Windows 10 Mobile

In what seems as a further blow to the hopes of Windows 10 Mobile getting revived, Microsoft has removed all mentions of its Mobile OS from the Windows 10 SDK. For those unaware, the Windows SDK is used to develop apps for the platform.

As spotted by the renowned Walking Cat on twitter, in the latest stable release of the Windows 10 SDK, there’s no mention of PRODUCT_MOBILE_CORE. While other SKUs of Windows 10 is there, the Mobile version is conspicuously absent. Without presence of Mobile in the SDK, no new apps can be developed, and developers can’t update their apps anymore.

The last Mobile SDK released was with the Creators Update APIs. Thus, if a developer wants to update his apps, he’ll have to be stuck with old APIs. For most developers who invested in the Windows 10 ecosystem this will be a major hassle. As PC moves on, Mobile has got stuck on Redstone 2. So if a developer wants to update his UWP app, he has to split it into two versions, one for Mobile and the other for rest.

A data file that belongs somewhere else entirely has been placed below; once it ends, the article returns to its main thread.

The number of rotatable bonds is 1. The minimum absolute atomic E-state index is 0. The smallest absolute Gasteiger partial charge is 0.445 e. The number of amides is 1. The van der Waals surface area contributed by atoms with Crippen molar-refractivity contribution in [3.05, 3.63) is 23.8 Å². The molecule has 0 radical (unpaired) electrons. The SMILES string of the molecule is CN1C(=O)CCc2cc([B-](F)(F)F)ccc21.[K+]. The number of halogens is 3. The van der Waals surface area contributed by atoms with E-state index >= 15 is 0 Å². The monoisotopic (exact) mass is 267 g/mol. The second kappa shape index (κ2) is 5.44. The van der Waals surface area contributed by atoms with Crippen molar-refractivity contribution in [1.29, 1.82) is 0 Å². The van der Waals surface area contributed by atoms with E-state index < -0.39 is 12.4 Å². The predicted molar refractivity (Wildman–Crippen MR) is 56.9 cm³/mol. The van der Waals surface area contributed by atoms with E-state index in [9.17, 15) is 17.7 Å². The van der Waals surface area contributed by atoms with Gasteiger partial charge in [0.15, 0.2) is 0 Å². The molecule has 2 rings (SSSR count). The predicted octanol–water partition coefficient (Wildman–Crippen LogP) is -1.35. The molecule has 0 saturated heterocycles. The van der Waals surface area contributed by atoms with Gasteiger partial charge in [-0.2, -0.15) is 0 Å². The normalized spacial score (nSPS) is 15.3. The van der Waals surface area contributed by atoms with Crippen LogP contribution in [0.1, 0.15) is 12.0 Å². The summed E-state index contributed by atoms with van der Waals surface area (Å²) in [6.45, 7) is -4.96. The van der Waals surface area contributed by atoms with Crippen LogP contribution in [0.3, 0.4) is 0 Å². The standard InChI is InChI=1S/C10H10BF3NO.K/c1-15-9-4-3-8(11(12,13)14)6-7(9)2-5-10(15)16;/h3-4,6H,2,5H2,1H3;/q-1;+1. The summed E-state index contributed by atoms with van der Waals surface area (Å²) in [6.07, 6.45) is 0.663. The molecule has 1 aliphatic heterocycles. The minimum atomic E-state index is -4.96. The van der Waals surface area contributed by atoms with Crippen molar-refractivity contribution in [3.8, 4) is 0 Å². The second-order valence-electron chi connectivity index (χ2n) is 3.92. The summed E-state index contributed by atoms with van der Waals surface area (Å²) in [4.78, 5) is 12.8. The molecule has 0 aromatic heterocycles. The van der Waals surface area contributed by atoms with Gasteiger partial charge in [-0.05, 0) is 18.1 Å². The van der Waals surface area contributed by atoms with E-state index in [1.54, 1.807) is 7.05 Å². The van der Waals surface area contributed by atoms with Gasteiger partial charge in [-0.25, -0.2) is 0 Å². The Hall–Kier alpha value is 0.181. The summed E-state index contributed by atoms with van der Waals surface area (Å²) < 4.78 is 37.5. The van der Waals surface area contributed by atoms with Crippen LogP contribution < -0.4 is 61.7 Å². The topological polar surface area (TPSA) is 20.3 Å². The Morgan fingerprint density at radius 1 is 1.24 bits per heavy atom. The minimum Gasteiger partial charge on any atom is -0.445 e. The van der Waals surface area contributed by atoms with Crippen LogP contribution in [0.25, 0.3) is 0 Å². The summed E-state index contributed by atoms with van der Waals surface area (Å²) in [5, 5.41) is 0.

Windows 10 SDK
The concept of Universal apps is dead, at least for Mobile

Microsoft has already stopped updating many of their apps, and it is a matter of time before other developers follow suit. With Windows 10 Mobile being killed off by Microsoft and app support getting dropped soon, users will be forced to move elsewhere. While new updates will be pushed to the OS, it’s more or less dead.

With Microsoft’s focus shifting to Windows 10 on ARM, Mobile is essentially on life service now. The Windows 10 SDK is still being updated albeit without Mobile APIs. Third party developers who still wanted to support their apps will be forced to drop it. While there was a rumor of new APIs getting backported to Mobile, it seems that it won’t be happening.

Windows 10 Mobile is really dead folks.

About The Author

Pallav Chakraborty

Pallav is a dedicated journalist and writer at Windows Latest, where he crafts thought-provoking articles that provide readers with deep insights into Microsoft and Windows. Pallav's investigative journalism has been referred by reputed publications like TechRadar over the years.